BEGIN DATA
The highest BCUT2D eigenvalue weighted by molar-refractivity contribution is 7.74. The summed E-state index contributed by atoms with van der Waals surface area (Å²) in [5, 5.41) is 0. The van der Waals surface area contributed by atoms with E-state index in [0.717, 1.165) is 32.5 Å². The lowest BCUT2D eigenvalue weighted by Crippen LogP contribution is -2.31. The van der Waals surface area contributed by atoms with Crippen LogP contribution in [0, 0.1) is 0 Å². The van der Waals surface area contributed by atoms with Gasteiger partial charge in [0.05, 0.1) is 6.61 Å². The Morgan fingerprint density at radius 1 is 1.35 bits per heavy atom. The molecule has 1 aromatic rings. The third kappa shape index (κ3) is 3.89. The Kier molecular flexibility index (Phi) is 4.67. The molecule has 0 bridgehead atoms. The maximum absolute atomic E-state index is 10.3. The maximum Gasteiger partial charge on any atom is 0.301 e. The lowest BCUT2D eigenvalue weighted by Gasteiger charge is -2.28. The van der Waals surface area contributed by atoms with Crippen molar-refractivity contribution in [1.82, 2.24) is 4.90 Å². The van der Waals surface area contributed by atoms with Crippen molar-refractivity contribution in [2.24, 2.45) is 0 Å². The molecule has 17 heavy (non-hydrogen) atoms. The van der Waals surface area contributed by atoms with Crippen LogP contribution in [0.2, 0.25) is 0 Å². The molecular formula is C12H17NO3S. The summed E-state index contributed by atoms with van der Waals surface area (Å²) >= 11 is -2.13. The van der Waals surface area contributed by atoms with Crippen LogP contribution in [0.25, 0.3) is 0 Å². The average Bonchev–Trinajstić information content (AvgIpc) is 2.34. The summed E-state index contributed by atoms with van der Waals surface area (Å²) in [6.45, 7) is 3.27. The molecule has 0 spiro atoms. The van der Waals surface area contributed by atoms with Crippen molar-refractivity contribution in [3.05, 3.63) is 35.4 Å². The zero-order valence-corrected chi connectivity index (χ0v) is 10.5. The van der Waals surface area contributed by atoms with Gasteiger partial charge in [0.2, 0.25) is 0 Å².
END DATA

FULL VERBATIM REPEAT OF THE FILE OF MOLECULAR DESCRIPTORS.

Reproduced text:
The highest BCUT2D eigenvalue weighted by molar-refractivity contribution is 7.74. The summed E-state index contributed by atoms with van der Waals surface area (Å²) in [5, 5.41) is 0. The van der Waals surface area contributed by atoms with E-state index in [0.717, 1.165) is 32.5 Å². The lowest BCUT2D eigenvalue weighted by Crippen LogP contribution is -2.31. The van der Waals surface area contributed by atoms with Crippen LogP contribution in [0, 0.1) is 0 Å². The van der Waals surface area contributed by atoms with Gasteiger partial charge in [0.05, 0.1) is 6.61 Å². The Morgan fingerprint density at radius 1 is 1.35 bits per heavy atom. The molecule has 1 aromatic rings. The third kappa shape index (κ3) is 3.89. The Kier molecular flexibility index (Phi) is 4.67. The molecule has 0 bridgehead atoms. The maximum absolute atomic E-state index is 10.3. The maximum Gasteiger partial charge on any atom is 0.301 e. The lowest BCUT2D eigenvalue weighted by Gasteiger charge is -2.28. The van der Waals surface area contributed by atoms with Crippen molar-refractivity contribution in [1.82, 2.24) is 4.90 Å². The van der Waals surface area contributed by atoms with Crippen molar-refractivity contribution in [2.24, 2.45) is 0 Å². The molecule has 17 heavy (non-hydrogen) atoms. The van der Waals surface area contributed by atoms with Crippen LogP contribution in [0.2, 0.25) is 0 Å². The molecular formula is C12H17NO3S. The summed E-state index contributed by atoms with van der Waals surface area (Å²) >= 11 is -2.13. The van der Waals surface area contributed by atoms with Crippen LogP contribution in [0.25, 0.3) is 0 Å². The average Bonchev–Trinajstić information content (AvgIpc) is 2.34. The summed E-state index contributed by atoms with van der Waals surface area (Å²) in [6.45, 7) is 3.27. The molecule has 0 spiro atoms. The van der Waals surface area contributed by atoms with Crippen molar-refractivity contribution in [3.05, 3.63) is 35.4 Å². The zero-order valence-corrected chi connectivity index (χ0v) is 10.5. The van der Waals surface area contributed by atoms with Gasteiger partial charge in [0.2, 0.25) is 0 Å².